Due to changes in the timing and implementation of the 'away practicum', we have not given affiliate schools a strong focus in the evaluation.Most Cohort 13 participants completed their 3-week 'away practicum' in the affiliate schools in Term 4 2014, after senior students left (four completed it earlier than that). Teach First NZ described these practicums as "positive and productive", but also reported that the required 3-week block (an Education Council requirement) was very challenging for host schools because of the length of time participants must be released for. Most Cohort 14 participants undertook their 'away practicum' in Term 4 2015.
The programme: school components
Support for participants from host schools
Nearly all Cohort 15 participants reported positively on the way their school community had responded to them as a Teach First NZ participant. All but one Cohort 14 participant told us that they felt fully accepted as a staff member at their school.
This year, the importance of appropriate school placement was raised more often by interviewees discussing Cohort 15. Some were concerned about schools that found it challenging to provide the level of support required, were isolated, and could not expose participants to good teaching. Timetabling and assignment of participants to classes that were likely to respond well to them appeared to be less of an issue in 2015.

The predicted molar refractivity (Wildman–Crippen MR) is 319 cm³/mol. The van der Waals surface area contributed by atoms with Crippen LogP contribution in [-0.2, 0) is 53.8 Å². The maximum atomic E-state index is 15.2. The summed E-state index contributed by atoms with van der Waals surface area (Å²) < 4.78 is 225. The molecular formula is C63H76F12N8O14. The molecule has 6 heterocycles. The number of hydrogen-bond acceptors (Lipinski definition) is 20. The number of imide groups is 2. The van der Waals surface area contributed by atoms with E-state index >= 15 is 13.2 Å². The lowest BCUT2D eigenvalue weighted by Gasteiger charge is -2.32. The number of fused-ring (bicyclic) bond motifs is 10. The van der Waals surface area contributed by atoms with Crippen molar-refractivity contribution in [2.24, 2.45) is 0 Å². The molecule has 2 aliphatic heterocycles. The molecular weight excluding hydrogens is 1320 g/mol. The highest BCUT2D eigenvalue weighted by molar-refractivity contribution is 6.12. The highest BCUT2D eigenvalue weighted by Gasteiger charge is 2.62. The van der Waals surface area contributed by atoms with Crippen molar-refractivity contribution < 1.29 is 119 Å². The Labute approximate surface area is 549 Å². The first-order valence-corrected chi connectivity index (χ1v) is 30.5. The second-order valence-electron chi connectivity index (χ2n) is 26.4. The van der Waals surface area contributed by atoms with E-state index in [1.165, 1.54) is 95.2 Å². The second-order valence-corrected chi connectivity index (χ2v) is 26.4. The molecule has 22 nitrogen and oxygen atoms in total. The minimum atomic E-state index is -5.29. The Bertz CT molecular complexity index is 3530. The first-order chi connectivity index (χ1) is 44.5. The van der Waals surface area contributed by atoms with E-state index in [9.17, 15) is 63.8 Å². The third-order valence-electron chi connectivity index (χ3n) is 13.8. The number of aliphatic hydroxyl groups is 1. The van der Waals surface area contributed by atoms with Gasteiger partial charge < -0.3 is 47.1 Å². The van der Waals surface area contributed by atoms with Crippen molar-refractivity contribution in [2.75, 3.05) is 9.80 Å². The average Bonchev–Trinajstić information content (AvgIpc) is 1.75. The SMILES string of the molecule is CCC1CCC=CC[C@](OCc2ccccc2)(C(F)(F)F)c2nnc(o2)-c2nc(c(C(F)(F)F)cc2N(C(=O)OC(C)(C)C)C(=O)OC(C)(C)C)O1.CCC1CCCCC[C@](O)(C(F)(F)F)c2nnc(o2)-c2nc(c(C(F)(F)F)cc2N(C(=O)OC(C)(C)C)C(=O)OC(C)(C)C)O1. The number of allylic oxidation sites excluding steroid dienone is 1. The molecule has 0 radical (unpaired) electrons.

Mentor support to participants
Mentoring is a critical component of the programme and ineffective mentoring can impact negatively on participants' learning and, therefore, on the overall quality of the programme. Through mentor and participant interviews and surveys, we reviewed how mentors were selected; perspectives on their role; and the extent to which they provided regular high-quality observation, mentoring and feedback to participants, and helped participants to become part of the wider school community. This year we report that, overall, mentor support is strong, and appears less variable than in previous years.
More Cohort 14 participants have had the same mentor for years 1 and 2 of the programme than we reported for Cohort 13. There are a number of possible reasons for this, but one may be that Cohort 14 schools have been able to make good matches between mentors and participants.
Schools continue to weigh up a number of factors before assigning a mentor to a participant. For Cohort 15 it is notable that more participants were in a department different from their mentor. On the whole this was working well, with mentors providing core support supplemented by others providing more subject-specific support.
As in previous years, the frequency of classroom observations (and mentors' individual approaches to them) varied, as did the extent and nature of the feedback given. Participants valued mentors' pedagogical knowledge, help with pastoral support, feedback from observations, and help with student behaviour management. Many of the mentors commented on their own learning from the experience.
Preparation and support for host schools' roles
Most mentors and co-ordinators considered they were well supported by the Teach First NZ partnership in terms of initial preparation and ongoing support. Clarity and timing of communications continued to be an issue for a few mentors and co-ordinators.
All mentors and co-ordinators felt valued by programme participants, and nearly all felt valued by others in their schools.
Viability of the programme
We considered that the programme would be viable if the Teach First NZ model can successfully adjust to larger numbers of participants within agreed funding arrangements.